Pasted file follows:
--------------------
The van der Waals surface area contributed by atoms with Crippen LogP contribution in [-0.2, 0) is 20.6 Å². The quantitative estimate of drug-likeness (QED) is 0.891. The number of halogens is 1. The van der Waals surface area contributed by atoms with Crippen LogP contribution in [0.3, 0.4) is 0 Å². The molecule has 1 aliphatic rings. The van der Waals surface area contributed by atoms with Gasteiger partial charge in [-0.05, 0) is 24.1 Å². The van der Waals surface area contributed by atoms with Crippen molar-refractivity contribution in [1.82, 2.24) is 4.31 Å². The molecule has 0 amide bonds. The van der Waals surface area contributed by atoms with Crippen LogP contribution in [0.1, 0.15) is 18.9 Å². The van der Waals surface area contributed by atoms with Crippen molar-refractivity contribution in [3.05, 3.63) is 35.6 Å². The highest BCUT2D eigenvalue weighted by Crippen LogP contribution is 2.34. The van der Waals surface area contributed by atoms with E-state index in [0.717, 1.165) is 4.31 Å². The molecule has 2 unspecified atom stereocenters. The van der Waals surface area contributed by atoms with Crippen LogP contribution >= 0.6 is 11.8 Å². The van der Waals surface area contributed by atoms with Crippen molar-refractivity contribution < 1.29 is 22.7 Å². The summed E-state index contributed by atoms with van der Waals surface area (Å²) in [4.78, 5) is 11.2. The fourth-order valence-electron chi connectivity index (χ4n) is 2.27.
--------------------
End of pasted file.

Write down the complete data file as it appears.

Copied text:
The van der Waals surface area contributed by atoms with Crippen LogP contribution in [-0.2, 0) is 20.6 Å². The quantitative estimate of drug-likeness (QED) is 0.891. The number of halogens is 1. The van der Waals surface area contributed by atoms with Crippen LogP contribution in [0.3, 0.4) is 0 Å². The molecule has 1 aliphatic rings. The van der Waals surface area contributed by atoms with Gasteiger partial charge in [-0.05, 0) is 24.1 Å². The van der Waals surface area contributed by atoms with Crippen molar-refractivity contribution in [1.82, 2.24) is 4.31 Å². The molecule has 0 amide bonds. The van der Waals surface area contributed by atoms with Crippen LogP contribution in [0.1, 0.15) is 18.9 Å². The van der Waals surface area contributed by atoms with Crippen molar-refractivity contribution in [3.05, 3.63) is 35.6 Å². The highest BCUT2D eigenvalue weighted by Crippen LogP contribution is 2.34. The van der Waals surface area contributed by atoms with E-state index in [0.717, 1.165) is 4.31 Å². The molecule has 2 unspecified atom stereocenters. The van der Waals surface area contributed by atoms with Crippen LogP contribution >= 0.6 is 11.8 Å². The van der Waals surface area contributed by atoms with Crippen molar-refractivity contribution < 1.29 is 22.7 Å². The summed E-state index contributed by atoms with van der Waals surface area (Å²) in [4.78, 5) is 11.2. The fourth-order valence-electron chi connectivity index (χ4n) is 2.27.